Last week, I shared how my fiance Lauren helped my family and me through one of the lowest points of our lives, the death of my father last Christmas.
Through that experience, I discovered there was no one in the world better at lifting my spirits during difficult times than the woman who would soon be my wife.
That camaraderie, mixed with a certain amount of toughness and a sense of humor, showed me we have what it takes to overcome life's obstacles. And while the next hurdle may have been less daunting, it presented us with a completely different sort of challenge.
Until this year, the only experience I had with gift registries was picking out pink socks for a baby shower I attended a few years ago.
Much like each of those socks, my knowledge of such proceedings was rather small and admittedly pretty infantile. Last month, Lauren and I spent a couple of days setting up our wedding registry at a couple of department stores in the area.
She was quite excited, seeing the event as the beginning of our new life together under one roof. I was not in disagreement, far from it; I just wasn't sure we were imagining the same size roof. The day before we drove to the store, I discovered we were both a little worried.
Lauren's chief concern was that almost no engaged couple makes it through the registry experience without the whole event devolving into a near-shouting match over the price, texture and color of some unimportant kitchen accessory.
We know a groom who almost quit the registry process halfway through and refused to re-enter the store after just one too many disagreements and continual arguing. The whole process, hours spent examining fabrics and thread counts, wasn't the most popular activity among most of the grooms I know.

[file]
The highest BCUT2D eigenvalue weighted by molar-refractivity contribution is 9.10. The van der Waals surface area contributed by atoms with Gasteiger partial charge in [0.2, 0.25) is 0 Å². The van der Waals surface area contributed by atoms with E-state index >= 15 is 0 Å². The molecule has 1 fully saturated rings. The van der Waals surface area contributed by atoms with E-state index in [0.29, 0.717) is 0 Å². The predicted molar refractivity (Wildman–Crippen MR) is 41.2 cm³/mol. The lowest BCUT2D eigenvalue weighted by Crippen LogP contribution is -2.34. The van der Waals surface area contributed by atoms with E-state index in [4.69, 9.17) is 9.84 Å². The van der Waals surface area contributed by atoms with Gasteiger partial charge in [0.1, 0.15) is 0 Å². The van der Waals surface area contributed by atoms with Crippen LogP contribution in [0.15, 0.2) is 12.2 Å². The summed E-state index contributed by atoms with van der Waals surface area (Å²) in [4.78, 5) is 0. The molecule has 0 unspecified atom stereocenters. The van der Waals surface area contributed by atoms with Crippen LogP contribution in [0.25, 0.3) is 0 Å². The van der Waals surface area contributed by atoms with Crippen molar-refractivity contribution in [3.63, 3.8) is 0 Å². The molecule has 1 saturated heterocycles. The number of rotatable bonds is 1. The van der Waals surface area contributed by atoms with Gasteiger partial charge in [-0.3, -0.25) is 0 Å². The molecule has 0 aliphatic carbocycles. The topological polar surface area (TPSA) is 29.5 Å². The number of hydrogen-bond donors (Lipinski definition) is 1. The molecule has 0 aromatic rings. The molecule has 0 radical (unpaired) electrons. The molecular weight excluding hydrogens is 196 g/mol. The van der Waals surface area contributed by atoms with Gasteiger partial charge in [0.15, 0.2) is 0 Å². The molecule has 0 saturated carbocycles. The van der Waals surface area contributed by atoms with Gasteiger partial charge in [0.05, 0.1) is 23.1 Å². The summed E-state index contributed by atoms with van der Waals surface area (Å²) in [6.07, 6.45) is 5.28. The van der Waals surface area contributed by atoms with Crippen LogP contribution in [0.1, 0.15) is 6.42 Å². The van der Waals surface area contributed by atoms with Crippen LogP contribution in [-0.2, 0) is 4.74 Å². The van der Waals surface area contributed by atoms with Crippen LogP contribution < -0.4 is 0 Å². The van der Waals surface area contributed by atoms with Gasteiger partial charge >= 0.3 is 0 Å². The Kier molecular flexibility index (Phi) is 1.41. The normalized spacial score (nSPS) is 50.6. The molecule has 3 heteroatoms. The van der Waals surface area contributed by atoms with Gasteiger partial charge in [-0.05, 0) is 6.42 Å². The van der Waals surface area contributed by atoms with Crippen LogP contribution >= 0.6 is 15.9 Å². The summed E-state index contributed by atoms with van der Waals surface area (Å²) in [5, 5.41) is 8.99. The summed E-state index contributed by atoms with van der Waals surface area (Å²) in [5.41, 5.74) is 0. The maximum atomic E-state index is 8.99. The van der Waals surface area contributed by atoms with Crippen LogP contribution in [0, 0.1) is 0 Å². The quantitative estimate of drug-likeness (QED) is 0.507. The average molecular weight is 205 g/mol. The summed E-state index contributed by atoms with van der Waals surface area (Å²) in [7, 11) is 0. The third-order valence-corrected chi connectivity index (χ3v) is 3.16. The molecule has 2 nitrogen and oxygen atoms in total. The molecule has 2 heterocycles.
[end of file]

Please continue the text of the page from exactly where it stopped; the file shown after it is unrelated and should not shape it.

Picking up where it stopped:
The way I stayed engaged and entertained is actually pretty simple.
This is most likely something on which my fiance would disagree with me, but the best part of the gift registry set up is being handed your very own barcode scanner.
I'm convinced that some marketing genius on Madison Avenue is responsible for the implementation of a handheld laser pistol in the modern wedding registry process - its inclusion allows for thousands of grooms to essentially play laser tag and roam the aisles fully contented, while their wives-to-be, freed from debate, select whichever items they wish.
Predictably, I was a little too trigger happy with the device and when Lauren would exclaim we should register for a toaster or a blender, I was already one step ahead of her, scanning the first appliance I found. While this did not lead to an argument, Lauren could only laugh and smile at me so many times until she finally threatened to take away the device.
As time passed, I realized how few of our items we had picked out. Lauren seemed to be a little stressed over which set of drinking glasses, which set of towels and which set of silverware to choose.
This time it was my turn to keep her spirits up, so I played a few practical jokes, scanning random items like a shiny, cheap towel rack and putting it on the registry. Not funny, I later found out. There were just so many choices - the fun was replaced with anxiety.
It was all rather overwhelming, too many pillows, too many frying pans, too many coffee makers. Sure, there were sets I liked more than others, but my choices often didn't line up with hers.
As I held Lauren's hand, we stared at the rows of blue, green, yellow, orange and a variety of other colored juice-dispenser jug-like-items, and we began to feel defeated.
"At the same time, let's say which color we like the most," I said, "One ... two ... three,"
"Blue!" she declared.
"Blue!" I copied quickly, just a fraction of second after her.
Lauren shot me a knowing glance and smirked. She still wasn't sure though if it was even the right brand of the barrel-like pitcher thing. She proceeded to ask me another series of questions about price, size, design and shape.
"Well, does it hold liquid without leaking?" I asked. She nodded. "Well then let's get it."